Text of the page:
The proposed new open access licence type that we could use is called CC-BY SA which means ( www.creativecommons.org/licenses/by-sa/3.0/ ):

You are free to:
Share — copy and redistribute the material in any medium or format
Adapt — remix, transform, and build upon the material for any purpose, even commercially.

3. What is the advantage of “open access” for SuSanA publications?
  • People could more easily utilise and adapt what they read in our publications in their own work.
  • I (Elisabeth) first came across this issue through my work on Wikipedia pages. To use something in Wikipedia it is most helpful if it’s open access, in which case one can directly copy and paste (in reality, copying and pasting does not always work because the language has to be simplified for Wikipedia anyhow). Don’t worry, the source would always be acknowledged – in fact Wikipedia is very big on providing citations!
  • Another example is the use in teaching and courses, where lecturers could more easily incorporate information that they find in our documents – this includes courses where people have to pay a fee to attend, i.e. potentially “commercial” activities
  • It would generally mean that the content that we produce is more widely used, adapted and built upon.

4. What is the current licence term of SuSanA publications?

So far, the SuSanA publications are under a different kind of licence (at the time when this was set up, people were not yet familiar with the "open access" concept).On all SuSanA publications and in the Imprint of the SuSanA website it says (I have highlighted in red the parts that indicate that our current copyright statement is not open access):

© Sustainable Sanitation Alliance
All SuSanA materials are freely available following the open-source concept for capacity development and non-profit use, so long as proper acknowledgement of the source is made when used. Users should always give credit in citations to the original author, source and copyright holder.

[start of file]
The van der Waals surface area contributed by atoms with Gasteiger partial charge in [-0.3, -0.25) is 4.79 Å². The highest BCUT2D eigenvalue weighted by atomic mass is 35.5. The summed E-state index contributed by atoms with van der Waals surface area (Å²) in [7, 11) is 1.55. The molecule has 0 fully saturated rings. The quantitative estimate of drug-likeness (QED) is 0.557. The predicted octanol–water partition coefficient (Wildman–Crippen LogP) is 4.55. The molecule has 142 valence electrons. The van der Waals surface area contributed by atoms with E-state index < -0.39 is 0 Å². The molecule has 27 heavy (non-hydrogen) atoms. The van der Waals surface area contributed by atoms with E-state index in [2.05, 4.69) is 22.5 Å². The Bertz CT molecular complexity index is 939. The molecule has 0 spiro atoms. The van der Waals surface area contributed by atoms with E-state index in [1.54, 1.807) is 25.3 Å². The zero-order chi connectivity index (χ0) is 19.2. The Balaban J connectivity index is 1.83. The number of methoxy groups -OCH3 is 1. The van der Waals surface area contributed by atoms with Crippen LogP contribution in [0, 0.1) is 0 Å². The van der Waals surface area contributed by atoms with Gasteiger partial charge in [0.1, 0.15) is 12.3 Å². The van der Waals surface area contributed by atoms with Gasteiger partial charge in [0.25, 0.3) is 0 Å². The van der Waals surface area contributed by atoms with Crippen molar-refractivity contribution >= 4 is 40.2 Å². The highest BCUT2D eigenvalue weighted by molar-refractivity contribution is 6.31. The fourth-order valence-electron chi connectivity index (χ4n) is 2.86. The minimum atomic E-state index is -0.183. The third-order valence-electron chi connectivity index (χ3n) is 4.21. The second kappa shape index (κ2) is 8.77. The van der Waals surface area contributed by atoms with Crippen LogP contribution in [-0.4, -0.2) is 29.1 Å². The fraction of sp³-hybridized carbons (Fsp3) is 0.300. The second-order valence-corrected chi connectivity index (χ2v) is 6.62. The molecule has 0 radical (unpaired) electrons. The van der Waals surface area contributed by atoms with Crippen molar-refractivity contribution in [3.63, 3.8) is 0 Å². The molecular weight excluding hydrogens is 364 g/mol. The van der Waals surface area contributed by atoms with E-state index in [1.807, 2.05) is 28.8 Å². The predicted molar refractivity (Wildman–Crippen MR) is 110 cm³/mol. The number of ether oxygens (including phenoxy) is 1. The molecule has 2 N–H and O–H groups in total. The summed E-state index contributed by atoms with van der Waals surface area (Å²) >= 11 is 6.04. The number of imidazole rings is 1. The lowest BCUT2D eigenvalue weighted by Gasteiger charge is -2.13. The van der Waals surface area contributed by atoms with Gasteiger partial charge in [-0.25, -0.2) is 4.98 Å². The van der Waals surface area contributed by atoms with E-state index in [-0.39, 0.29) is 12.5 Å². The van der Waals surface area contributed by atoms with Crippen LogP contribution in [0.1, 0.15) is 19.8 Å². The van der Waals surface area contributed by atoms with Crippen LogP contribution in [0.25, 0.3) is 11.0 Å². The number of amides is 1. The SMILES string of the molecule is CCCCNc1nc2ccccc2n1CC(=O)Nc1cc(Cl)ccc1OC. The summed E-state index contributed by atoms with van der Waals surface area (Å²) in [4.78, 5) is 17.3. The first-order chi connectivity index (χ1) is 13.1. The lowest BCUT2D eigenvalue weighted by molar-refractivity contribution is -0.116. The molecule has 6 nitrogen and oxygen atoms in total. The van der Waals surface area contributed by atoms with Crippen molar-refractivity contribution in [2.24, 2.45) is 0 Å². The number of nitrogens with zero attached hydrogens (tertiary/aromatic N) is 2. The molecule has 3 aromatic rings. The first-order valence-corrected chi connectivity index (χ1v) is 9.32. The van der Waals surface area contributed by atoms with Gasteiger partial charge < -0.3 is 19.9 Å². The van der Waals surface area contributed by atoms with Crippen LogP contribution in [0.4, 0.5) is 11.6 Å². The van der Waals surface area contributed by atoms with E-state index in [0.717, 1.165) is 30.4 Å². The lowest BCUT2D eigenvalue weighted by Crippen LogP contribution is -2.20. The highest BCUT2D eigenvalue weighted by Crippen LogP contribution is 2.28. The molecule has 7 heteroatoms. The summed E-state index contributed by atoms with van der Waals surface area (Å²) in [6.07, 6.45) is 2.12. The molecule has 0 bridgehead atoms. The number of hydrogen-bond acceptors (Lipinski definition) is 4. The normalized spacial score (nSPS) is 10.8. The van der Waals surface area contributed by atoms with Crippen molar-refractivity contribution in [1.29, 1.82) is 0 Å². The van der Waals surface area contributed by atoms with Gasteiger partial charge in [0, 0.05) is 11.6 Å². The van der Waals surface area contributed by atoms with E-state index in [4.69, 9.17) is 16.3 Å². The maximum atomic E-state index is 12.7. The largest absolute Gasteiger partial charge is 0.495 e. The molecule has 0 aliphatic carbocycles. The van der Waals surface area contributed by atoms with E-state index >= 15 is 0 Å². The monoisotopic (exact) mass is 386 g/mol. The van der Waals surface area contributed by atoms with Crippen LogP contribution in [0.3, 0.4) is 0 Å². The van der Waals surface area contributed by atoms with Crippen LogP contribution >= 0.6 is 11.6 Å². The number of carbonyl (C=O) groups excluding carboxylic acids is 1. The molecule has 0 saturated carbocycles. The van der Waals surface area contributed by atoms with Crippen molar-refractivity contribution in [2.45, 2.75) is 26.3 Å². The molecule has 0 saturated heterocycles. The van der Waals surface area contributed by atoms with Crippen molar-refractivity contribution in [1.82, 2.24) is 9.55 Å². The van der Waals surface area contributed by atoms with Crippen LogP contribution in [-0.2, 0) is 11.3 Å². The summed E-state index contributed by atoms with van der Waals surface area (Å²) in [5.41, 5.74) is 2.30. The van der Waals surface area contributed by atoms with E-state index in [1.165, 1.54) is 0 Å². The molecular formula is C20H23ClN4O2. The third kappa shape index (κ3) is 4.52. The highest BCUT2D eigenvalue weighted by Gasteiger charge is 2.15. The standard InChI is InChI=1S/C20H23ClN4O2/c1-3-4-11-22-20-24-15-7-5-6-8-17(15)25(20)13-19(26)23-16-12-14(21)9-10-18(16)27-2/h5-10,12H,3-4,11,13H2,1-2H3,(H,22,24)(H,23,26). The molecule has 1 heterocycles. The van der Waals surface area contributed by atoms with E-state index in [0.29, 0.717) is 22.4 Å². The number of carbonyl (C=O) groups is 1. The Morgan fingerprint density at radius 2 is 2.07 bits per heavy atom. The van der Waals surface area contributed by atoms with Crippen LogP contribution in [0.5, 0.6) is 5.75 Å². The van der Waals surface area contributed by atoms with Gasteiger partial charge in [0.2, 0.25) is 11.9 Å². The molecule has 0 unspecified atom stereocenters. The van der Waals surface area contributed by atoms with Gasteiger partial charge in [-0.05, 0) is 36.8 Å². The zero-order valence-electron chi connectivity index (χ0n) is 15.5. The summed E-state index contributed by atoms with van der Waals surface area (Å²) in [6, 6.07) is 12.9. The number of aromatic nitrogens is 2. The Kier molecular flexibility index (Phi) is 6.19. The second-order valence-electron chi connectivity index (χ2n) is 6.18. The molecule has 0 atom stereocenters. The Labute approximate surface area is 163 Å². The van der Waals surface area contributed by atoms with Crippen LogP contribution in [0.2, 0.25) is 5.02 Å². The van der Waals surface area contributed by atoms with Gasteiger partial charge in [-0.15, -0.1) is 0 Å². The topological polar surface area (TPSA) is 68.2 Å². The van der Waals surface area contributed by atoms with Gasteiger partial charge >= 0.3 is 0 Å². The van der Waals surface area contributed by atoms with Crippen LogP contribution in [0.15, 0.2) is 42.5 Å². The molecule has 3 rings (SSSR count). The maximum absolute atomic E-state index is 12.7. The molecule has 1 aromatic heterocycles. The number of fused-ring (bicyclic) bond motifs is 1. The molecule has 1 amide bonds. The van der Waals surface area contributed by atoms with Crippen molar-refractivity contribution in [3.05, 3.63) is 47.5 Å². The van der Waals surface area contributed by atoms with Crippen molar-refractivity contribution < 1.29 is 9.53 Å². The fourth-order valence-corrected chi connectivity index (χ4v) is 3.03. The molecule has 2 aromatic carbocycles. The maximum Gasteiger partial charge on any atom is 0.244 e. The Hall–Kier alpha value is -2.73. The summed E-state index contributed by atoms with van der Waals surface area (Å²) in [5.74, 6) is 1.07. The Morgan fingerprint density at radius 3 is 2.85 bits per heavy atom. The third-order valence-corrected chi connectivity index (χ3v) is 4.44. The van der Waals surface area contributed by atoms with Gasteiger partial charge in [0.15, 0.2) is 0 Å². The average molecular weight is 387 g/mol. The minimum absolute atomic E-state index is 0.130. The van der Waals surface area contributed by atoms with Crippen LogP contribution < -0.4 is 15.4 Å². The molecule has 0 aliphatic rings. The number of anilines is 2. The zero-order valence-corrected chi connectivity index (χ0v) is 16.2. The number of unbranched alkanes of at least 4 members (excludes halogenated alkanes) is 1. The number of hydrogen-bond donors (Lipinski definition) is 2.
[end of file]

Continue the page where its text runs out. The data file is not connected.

The second sentence is in fact superfluous as it's just a repeat of the first sentence.

5. What would be the proposed new licence statement?

The proposed new licence statement at the end of each SuSanA document (and on the imprint of the website) would be:

All SuSanA materials are available under the open access licence CC-BY SA. Proper acknowledgement of the source should always be made when used.


6. Should we use CC BY or CC BY SA as a licence type?

James Heilman (Wikipedia administrator) advised that “You can use either CC BY or CC BY SA. I like the later one as it requires those who reuse your materials to also keep what they produce open access. CC BY however is what much of the publishing world uses.”

7. What link could we provide to explain our chosen licence type?

We could put this hyperlink behind the CC-BY SA):

www.creativecommons.org/licenses/by-sa/3.0/

Which means:

You are free to:
Share — copy and redistribute the material in any medium or format
Adapt — remix, transform, and build upon the material for any purpose, even commercially.


8. Who else has moved to open access?

Lots of organisations (especially many journals in the medical field in the US and UK) have moved to open access, but let me just give you two examples from the sanitation field:
ADB: www.adb.org/news/adb-adopts-open-access-...development-research
Gates Foundation: www.gatesfoundation.org/How-We-Work/Gene...n/Open-Access-Policy

9. Is it possible to make an existing publication open access, i.e. in retrospect?

Yes, ADB has for example done it with theirs:

“The open access website was launched today with more than 2,000 publications from ADB’s current publications and archive. It will eventually include the complete back catalog of ADB research—well over 5,000 publications—dating back to 1966, the year ADB was established.”(Excerpt from their website: www.adb.org/news/adb-adopts-open-access-...development-research )